West Virginia should ensure that it is the state that considers the evidence of program performance and makes the decision about whether programs should continue to be authorized to prepare teachers.

State response to our analysis

West Virginia recognized the factual accuracy of this analysis.

The state also commented that, as stated in the agreement between the West Virginia Board of Education (WVBE) and CAEP, West Virginia does maintain full authority over the process for approving teacher preparation programs. Both CAEP and WVBE policy require an annual report and a process for publishing those data. In support of the CAEP Standards, West Virginia is moving toward requiring a teacher performance assessment (TPA). The state is in the process of providing experiences to educator providers with two national TPAs in a Test Project that will collect perceptive data to inform the choice of TPA that the WVBE will require in policy in the Fall 2016.

West Virginia recently developed a data platform that will connect educators with the institution where they were prepared. Once educators are connected to their preparation provider, the state's educator evaluation system will connect the educator to an aggregate school-wide growth measure and other student achievement measures.

West Virginia is also in the process of convening stakeholders to develop the survey instruments that will generate other meaningful data that reflect program performance. Conversations around developing/articulating various performance levels will eventually lead to a standards-based rubric/rating system for educator preparation providers.

How we graded

Research rationale

States need to hold programs accountable for the quality of their graduates.
The state should examine a number of factors when measuring the performance of and approving teacher preparation programs. Although the quality of both the subject-matter preparation and professional sequence is crucial, there are also additional measures that can provide the state and the public with meaningful, readily understandable indicators of how well programs are doing when it comes to preparing teachers to be successful in the classroom. 

States have made great strides in building data systems with the capacity to provide evidence of teacher performance.  These same data can be used to provide objective evidence of the performance of teacher preparation programs.  States should make such data, as well as other objective measures that go beyond licensure pass rates, a central component of their teacher preparation program approval processes, and they should establish precise standards for performance that are more useful for accountability purposes.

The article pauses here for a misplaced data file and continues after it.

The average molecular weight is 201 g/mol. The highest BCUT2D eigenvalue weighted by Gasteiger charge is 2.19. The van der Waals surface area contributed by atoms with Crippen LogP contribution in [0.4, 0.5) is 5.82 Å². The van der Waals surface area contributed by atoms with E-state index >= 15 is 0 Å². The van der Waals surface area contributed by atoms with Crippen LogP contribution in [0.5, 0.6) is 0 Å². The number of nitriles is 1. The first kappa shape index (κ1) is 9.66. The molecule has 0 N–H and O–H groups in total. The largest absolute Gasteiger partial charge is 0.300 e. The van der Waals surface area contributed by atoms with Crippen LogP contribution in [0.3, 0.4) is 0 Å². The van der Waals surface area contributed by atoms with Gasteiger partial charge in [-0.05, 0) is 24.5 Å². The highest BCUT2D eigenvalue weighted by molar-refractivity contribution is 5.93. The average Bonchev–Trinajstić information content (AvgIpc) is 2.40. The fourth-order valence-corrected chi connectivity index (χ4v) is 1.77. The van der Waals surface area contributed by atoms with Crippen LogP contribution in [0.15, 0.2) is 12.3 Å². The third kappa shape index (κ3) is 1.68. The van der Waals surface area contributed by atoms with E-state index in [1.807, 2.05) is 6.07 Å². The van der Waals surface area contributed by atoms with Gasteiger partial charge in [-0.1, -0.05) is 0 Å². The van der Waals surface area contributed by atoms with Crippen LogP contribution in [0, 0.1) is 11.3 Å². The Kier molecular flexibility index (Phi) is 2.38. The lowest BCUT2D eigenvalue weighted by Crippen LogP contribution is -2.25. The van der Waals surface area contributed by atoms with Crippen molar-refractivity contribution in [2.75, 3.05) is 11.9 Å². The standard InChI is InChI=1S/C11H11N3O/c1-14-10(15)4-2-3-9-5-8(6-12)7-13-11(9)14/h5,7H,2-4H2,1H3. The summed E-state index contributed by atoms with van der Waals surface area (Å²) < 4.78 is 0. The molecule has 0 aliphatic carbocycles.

Teacher Preparation Program Accountability: Supporting Research
For discussion of teacher preparation program approval see Andrew Rotherham and S. Mead's chapter "Back to the Future: The History and Politics of State Teacher Licensure and Certification." in A Qualified Teacher in Every Classroom. (Harvard Education Press, 2004).

For evidence of how weak state efforts to hold teacher preparation programs accountable are, see data on programs identified as low-performing in the U.S. Department of Education,The Secretary's Seventh Annual Report on Teacher Quality 2010 at: http://www2.ed.gov/about/reports/annual/teachprep/t2r7.pdf.

For additional discussion and research of how teacher education programs can add value to their teachers, see NCTQ's, Teacher Prep Review, available at http://www.nctq.org/p/edschools.

For a discussion of the lack of evidence that national accreditation status enhances teacher preparation programs' effectiveness, see D. Ballou and M. Podgursky, "Teacher Training and Licensure: A Layman's Guide," in Better Teachers, Better Schools, eds. Marci Kanstoroom and Chester E. Finn., Jr., (Washington, D.C.: Thomas B. Fordham Foundation, 1999), pp. 45-47. See also No Common Denominator: The Preparation of Elementary Teachers in Mathematics by America's Education Schools(NCTQ, 2008) and What Education Schools Aren't Teaching About Reading and What Elementary Teachers Aren't Learning (NCTQ, 2006).

See NCTQ, Alternative Certification Isn't Alternative (2007) regarding the dearth of accountability data states require of alternate route programs.